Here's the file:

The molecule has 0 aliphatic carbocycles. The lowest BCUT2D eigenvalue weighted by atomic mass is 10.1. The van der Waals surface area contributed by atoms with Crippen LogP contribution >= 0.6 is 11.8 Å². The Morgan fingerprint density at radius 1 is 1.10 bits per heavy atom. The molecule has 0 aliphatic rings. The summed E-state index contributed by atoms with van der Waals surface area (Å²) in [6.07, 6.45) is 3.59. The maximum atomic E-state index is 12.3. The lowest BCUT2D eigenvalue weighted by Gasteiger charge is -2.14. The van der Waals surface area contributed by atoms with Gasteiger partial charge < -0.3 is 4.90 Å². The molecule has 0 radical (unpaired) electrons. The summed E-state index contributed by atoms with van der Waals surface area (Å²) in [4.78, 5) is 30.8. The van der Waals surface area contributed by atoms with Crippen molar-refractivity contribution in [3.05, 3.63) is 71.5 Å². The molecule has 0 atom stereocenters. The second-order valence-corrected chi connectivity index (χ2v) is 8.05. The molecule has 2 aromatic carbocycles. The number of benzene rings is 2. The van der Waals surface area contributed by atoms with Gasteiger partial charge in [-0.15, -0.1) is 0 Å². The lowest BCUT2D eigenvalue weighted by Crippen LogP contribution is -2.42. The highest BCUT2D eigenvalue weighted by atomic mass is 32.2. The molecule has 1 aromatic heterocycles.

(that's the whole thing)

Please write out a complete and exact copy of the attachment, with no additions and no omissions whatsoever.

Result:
The molecule has 0 aliphatic carbocycles. The lowest BCUT2D eigenvalue weighted by atomic mass is 10.1. The van der Waals surface area contributed by atoms with Crippen LogP contribution >= 0.6 is 11.8 Å². The Morgan fingerprint density at radius 1 is 1.10 bits per heavy atom. The molecule has 0 aliphatic rings. The summed E-state index contributed by atoms with van der Waals surface area (Å²) in [6.07, 6.45) is 3.59. The maximum atomic E-state index is 12.3. The lowest BCUT2D eigenvalue weighted by Gasteiger charge is -2.14. The van der Waals surface area contributed by atoms with Gasteiger partial charge < -0.3 is 4.90 Å². The molecule has 0 radical (unpaired) electrons. The summed E-state index contributed by atoms with van der Waals surface area (Å²) in [4.78, 5) is 30.8. The van der Waals surface area contributed by atoms with Crippen molar-refractivity contribution in [3.05, 3.63) is 71.5 Å². The molecule has 0 atom stereocenters. The second-order valence-corrected chi connectivity index (χ2v) is 8.05. The molecule has 2 aromatic carbocycles. The number of benzene rings is 2. The van der Waals surface area contributed by atoms with Gasteiger partial charge in [-0.15, -0.1) is 0 Å². The lowest BCUT2D eigenvalue weighted by Crippen LogP contribution is -2.42. The highest BCUT2D eigenvalue weighted by atomic mass is 32.2. The molecule has 1 aromatic heterocycles.